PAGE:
Now that the negotiations have concluded it seems as if there’s little – (“Nothing short of extreme weather or other catastrophic event”, as executive director of the NZ International Business Forum, Stephen Jacobi puts it) – standing in the way of the TPPA deal being greenlit, in this country at least.
But what about internationally? The US seems to have cooled significantly on the deal with both congress and candidates on both sides of the house taking anti-TPP stances. Is there still a chance the deal could fall through?
Idealog: The TPPA is due to be signed off in this country on the 4th of February. Could anything conceivably stop that happening?
Enderwick: It's unlikely that anything in NZ could derail the process. Primarily we are hosting a signing and the challenge has been bringing all the parties together in one place and time. Much of the discontent and protest has been based on the secretive nature of the discussion process. That is no longer the case, with supportive reports being issued both here in New Zealand and in the US. Of course there are always those that will be opposed to the new style of agreement encompassing more than trade and including ISDS [Investor-state dispute settlement provisions].
Internationally, what’s most likely to stand in the way of the Agreement coming into force?
For the TPPA to come into force it must not only be signed here in New Zealand on February 4, but must be ratified by the member states. Ideally it was be endorsed by all 12 member nations but this is not actually necessary. It could proceed if six or more members endorse it, provided those six member nations have a combined GDP equal to 85% or more than the 12 original signatories. This suggests that if a bloc such as the US/Japan/Canada/Australia agreed, any two other countries would be required. The Agreement could come into effect 60 days after. It is not clear if the supporting national legislation that would be required has to be completed first or could occur concurrently.
There are concerns that there might be delays from the US Congress ratifying the Agreement. What are the costs to New Zealand if it doesn’t get signed?
A loss of face and a huge boost to detractors/critics; the opportunity cost that predicted benefits would be lost or take longer to emerge; costs of renegotiation to overcome sticking points.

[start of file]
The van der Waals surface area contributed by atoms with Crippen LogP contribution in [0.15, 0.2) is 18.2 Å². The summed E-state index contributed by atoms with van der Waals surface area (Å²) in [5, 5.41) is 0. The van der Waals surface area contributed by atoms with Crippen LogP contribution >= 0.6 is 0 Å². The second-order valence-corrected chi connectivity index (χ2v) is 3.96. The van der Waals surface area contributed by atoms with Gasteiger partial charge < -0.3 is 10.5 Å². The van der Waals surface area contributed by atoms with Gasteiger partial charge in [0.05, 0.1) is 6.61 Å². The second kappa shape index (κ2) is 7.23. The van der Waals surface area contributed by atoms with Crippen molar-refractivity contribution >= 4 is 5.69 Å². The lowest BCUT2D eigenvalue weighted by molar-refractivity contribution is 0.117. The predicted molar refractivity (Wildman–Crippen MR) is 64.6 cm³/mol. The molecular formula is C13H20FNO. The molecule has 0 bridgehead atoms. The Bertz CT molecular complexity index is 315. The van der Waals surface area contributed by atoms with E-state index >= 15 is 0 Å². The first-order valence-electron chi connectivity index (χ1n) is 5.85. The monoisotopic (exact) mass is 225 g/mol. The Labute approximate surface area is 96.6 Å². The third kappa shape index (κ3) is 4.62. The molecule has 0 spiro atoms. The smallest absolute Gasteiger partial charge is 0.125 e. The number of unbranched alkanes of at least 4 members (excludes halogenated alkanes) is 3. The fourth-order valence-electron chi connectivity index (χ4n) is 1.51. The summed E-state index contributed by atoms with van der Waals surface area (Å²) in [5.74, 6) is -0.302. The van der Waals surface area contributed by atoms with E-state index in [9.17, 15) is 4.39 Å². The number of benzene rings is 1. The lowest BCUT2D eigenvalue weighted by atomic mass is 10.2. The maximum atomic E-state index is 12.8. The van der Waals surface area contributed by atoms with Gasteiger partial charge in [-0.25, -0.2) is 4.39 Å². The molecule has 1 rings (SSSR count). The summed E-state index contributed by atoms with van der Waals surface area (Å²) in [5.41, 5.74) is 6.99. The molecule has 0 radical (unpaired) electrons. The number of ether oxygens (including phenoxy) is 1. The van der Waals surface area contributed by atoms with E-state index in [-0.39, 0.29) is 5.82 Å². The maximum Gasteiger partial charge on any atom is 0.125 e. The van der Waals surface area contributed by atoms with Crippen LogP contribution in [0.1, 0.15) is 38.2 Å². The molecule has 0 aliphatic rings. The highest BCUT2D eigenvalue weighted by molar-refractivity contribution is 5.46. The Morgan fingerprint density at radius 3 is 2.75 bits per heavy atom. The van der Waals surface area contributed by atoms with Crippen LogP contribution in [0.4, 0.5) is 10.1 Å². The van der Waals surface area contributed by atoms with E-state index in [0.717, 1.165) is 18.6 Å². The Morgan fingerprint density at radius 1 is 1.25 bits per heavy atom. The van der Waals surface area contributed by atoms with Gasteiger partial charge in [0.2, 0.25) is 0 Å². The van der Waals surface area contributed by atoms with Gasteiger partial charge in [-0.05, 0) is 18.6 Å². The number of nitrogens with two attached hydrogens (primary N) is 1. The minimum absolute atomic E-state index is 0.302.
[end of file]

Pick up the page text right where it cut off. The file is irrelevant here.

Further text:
Given that we’ve had to agree to less than ideal terms in regards to dairy, how good would a signed deal actually be for New Zealand?
Given that New Zealand is a major exporter of basic commodities we would still gain from the easing of trade restrictions. These have to be offset against less than desired progress on dairy and higher costs for us with regard to IP. In my view the IP concerns simply reflect the ongoing restructuring of business models in sectors such as music, publishing and TV. In the recent past consumers have enjoyed free and often illegal access to such products. That cannot continue and the TPPA is being used to implement a more profitable business model. Even then it is technology that is the key driver of change and consumers are immensely better served in these industries than they were a decade ago.
How do these deals typically work out for New Zealand? Is the TPPA fundamentally just ‘business as usual’?
New Zealand typically enjoys net gains from trade agreements, think China, but is sometimes myopic in allowing over-dependency, again, China. The TPPA does offer more balanced opportunities with some members being future emerging markets that we need to better explore (Malaysia, Vietnam, Singapore, Brunei), [while] others enable us to diversify from Asia (Chile, Peru, Canada). It gives New Zealand better access to 800 million consumers accounting for more than one-third of world trade.
TPPA is more than a trade agreement, it also encompasses labour, environment, services, digital commerce and global investment. This is the trend in many other multilateral and regional agreements which reflect international commerce rather than simply international trade. In the same way mechanisms such as ISDS are not new, they are just unfamiliar to many in New Zealand.
Overall, New Zealand is likely to be a net beneficiary because:
1. Our businesses will have better access to more than 800 million consumers, many of whom are discerning and will pay for premium products (agricultural, tourism etc);
2. Our major gains will be in the area of trade because we are primarily a trading nation and lag behind in areas such as foreign direct investment;
3. The Agreement may help reduce our over dependence on China;
4. We can only gain from attempts to dismantle the artificial advantages that state owned enterprises enjoy in a number of other countries such as Vietnam.
What's still to happen?
The government will host 12 international ministers for the ceremonial signing next week after five years of negotiations.
Following the signing, signatory countries will begin the ratification process. Signatories have up to two years to ratify the Agreement. If, after two years, all the signatories have not ratified the Agreement, the TPPA can still come into force if:
- At least six original signatories have ratified the Agreement
- Those signatories represent 85% of the total GDP of the original 12 signatories
This means that the failure of either Japan or the US to sign off on the Agreement would prevent it from coming into force.
In this country, following the signing next week, the final text will be submitted to parliament, along with the National Interest Analysis document where the deal will pass through legislative process.
To see Idealog’s breakdown of the TPPA benefits specific to New Zealand, see Stephen Jacobi’s editorials, TPP explained, part 1: How does NZ benefit from the TPP? and TPP explained, part 2: Which sectors benefit from this mega FTA?
To see the full text of the TPPA Agreement, go to http://www.tpp.mfat.govt.nz/text